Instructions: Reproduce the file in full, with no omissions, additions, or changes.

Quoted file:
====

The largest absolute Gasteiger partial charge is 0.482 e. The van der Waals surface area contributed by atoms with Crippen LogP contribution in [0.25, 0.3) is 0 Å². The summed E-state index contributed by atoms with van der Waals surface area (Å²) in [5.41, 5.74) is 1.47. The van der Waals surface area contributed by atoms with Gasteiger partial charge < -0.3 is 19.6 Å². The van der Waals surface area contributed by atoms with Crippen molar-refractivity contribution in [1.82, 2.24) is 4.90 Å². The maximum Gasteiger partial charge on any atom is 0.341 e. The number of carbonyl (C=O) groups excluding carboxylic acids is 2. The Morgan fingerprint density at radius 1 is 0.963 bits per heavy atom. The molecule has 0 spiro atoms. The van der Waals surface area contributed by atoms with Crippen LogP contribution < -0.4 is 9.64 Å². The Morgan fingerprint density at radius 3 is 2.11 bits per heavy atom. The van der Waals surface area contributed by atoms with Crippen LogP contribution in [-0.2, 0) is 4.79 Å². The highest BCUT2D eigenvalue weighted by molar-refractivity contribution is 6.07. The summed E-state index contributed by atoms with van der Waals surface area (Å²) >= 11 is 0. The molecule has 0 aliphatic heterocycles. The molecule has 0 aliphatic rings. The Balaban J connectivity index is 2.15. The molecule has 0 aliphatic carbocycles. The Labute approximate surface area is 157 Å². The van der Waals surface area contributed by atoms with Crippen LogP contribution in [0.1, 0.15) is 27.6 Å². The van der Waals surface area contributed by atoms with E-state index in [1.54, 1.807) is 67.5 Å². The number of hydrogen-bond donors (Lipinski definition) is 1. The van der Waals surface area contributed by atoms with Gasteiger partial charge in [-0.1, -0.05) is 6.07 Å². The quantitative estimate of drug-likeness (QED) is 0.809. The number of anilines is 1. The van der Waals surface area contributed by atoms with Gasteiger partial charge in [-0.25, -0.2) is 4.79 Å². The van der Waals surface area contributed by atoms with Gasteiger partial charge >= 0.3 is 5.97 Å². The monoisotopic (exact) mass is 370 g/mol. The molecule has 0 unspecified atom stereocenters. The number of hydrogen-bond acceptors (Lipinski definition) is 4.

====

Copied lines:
The largest absolute Gasteiger partial charge is 0.482 e. The van der Waals surface area contributed by atoms with Crippen LogP contribution in [0.25, 0.3) is 0 Å². The summed E-state index contributed by atoms with van der Waals surface area (Å²) in [5.41, 5.74) is 1.47. The van der Waals surface area contributed by atoms with Gasteiger partial charge < -0.3 is 19.6 Å². The van der Waals surface area contributed by atoms with Crippen molar-refractivity contribution in [1.82, 2.24) is 4.90 Å². The maximum Gasteiger partial charge on any atom is 0.341 e. The number of carbonyl (C=O) groups excluding carboxylic acids is 2. The Morgan fingerprint density at radius 1 is 0.963 bits per heavy atom. The molecule has 0 spiro atoms. The van der Waals surface area contributed by atoms with Crippen LogP contribution < -0.4 is 9.64 Å². The Morgan fingerprint density at radius 3 is 2.11 bits per heavy atom. The van der Waals surface area contributed by atoms with Crippen LogP contribution in [-0.2, 0) is 4.79 Å². The highest BCUT2D eigenvalue weighted by molar-refractivity contribution is 6.07. The summed E-state index contributed by atoms with van der Waals surface area (Å²) >= 11 is 0. The molecule has 0 aliphatic heterocycles. The molecule has 0 aliphatic rings. The Balaban J connectivity index is 2.15. The molecule has 0 aliphatic carbocycles. The Labute approximate surface area is 157 Å². The van der Waals surface area contributed by atoms with Crippen LogP contribution in [0.1, 0.15) is 27.6 Å². The van der Waals surface area contributed by atoms with E-state index in [1.54, 1.807) is 67.5 Å². The number of hydrogen-bond donors (Lipinski definition) is 1. The van der Waals surface area contributed by atoms with Gasteiger partial charge in [-0.1, -0.05) is 6.07 Å². The quantitative estimate of drug-likeness (QED) is 0.809. The number of anilines is 1. The van der Waals surface area contributed by atoms with Gasteiger partial charge in [-0.25, -0.2) is 4.79 Å². The van der Waals surface area contributed by atoms with Gasteiger partial charge >= 0.3 is 5.97 Å². The monoisotopic (exact) mass is 370 g/mol. The molecule has 0 unspecified atom stereocenters. The number of hydrogen-bond acceptors (Lipinski definition) is 4.